Impacts of pesticides on our health
Pesticides are poisons and, unfortunately, they can harm more than just the “pests” at which they are targeted. They are toxic, and exposure to pesticides can cause a number of health effects. They are linked to a range of serious illnesses and diseases from respiratory problems to cancer.
Exposure to pesticides can occur in many ways. Farmers and farm workers can be exposed to pesticides in agriculture through the treatment of crops, plants and grain stores. Rural residents living next door to farms can be exposed to pesticide drift. Exposure can also occur in forestry, professional and domestic pest control, through the treatment of wood with preservatives, the treatment of boat hulls with anti-fouling agents, and the treatment of livestock with anti-parasitic preparations, e.g. sheep dip. In our towns and cities we are exposed to pesticides through the spraying of amenities, such as our parks, pavements and playgrounds. Many people buy pesticides off the shelf for home and garden use. And finally, pesticide residues found on, and in, our food also puts us at risk.
Should you be concerned?
Pesticides can be acutely toxic. This means that they can cause harmful or lethal effects after a single episode of ingestion, inhalation or skin contact. The symptoms are evident shortly after exposure or can arise within 48 hours. They can present as:
- respiratory tract irritation, sore throat and/or cough
- allergic sensitisation
- eye and skin irritation
- nausea, vomiting, diarrhoea
- headache, loss of consciousness
- extreme weakness, seizures and/or death
Chronic (or long term) toxicity
Pesticides can cause harmful effects over an extended period, usually following repeated or continuous exposure at low levels. Low doses don’t always cause immediate effects, but over time, they can cause very serious illnesses.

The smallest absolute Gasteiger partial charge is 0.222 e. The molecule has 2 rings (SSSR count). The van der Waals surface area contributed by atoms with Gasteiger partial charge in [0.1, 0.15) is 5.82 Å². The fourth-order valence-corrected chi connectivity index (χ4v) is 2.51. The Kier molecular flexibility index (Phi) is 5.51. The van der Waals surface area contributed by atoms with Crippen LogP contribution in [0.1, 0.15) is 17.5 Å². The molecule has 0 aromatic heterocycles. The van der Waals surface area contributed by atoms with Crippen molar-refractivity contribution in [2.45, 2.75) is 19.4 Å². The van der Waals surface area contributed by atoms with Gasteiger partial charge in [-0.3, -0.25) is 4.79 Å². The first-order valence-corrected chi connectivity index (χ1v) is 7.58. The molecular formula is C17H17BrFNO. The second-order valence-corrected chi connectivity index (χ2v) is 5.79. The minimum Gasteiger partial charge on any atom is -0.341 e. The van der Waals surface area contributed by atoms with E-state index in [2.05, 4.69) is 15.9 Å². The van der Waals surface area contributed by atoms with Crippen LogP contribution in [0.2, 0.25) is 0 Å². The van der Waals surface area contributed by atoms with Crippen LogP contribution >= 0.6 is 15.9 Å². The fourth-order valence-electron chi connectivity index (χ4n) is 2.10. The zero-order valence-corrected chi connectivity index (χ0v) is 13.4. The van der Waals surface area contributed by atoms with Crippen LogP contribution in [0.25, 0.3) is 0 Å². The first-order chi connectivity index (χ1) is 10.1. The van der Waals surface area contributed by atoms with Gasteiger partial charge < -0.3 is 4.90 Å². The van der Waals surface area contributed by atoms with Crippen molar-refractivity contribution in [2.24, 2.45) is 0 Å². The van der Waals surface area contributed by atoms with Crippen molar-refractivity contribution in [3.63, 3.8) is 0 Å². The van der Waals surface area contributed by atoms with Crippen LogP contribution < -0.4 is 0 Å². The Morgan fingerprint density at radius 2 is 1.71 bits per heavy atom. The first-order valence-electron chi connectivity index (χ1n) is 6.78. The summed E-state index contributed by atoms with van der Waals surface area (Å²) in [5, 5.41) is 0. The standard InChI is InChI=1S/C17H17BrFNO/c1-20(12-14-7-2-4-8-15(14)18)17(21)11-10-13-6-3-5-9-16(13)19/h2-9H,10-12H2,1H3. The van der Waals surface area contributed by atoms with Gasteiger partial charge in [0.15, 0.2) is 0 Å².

Long term pesticide exposure has been linked to the development of Parkinson’s disease; asthma; depression and anxiety; attention deficit and hyperactivity disorder (ADHD); and cancer, including leukaemia and non-Hodgkin’s lymphoma.
The term endocrine disruptor refers to substances that interfere with hormones and hormone balance. Hormones are the chemical messengers of the body. They are necessary to regulate different functions, in particular growth and reproductive functions.
The endocrine effects can be activated by very low concentrations of chemicals. They can manifest as:
- reduced semen quality with consequent decreased fertility, genital malformations, testicular and prostate cancer
- early puberty, appearance of cysts in the ovaries, uterus anomalies, breast cancer, pregnancy complications with early abortions, decreased fertility
- diabetes and obesity
- neurological disorders, especially disorders in brain development, and degenerative diseases in the brain, such as Parkinson’s disease
- hyper and hypo thyroidism and thyroid tumours.
A substance is considered carcinogenic when there is evidence that it can cause cancer. There are many different types of cancer, but all of them can be characterised by the development of abnormal cells that begin to divide without control and spread into surrounding tissues. Single exposure events rarely cause cancer but repeated contact (whether through ingestion or the eyes, skin or lungs) with the carcinogenic substance, even at very low doses, can lead to cancer.
One of the most worrying issues related to pesticide exposure is the fact that the effects of individual chemicals can be enhanced or altered when combined with one or more other such substances. It is often referred to as the ‘cocktail effect’. Every day we are exposed to a cocktail of chemicals and the fact is that nobody knows what impact this consistent low level exposure to such a mixture of chemicals is having on us. Not only are the effects not understood, there is no attempt within current pesticide regulation to address the issue since our system only assesses the safety of individual chemicals. We are, in effect, being experimented on.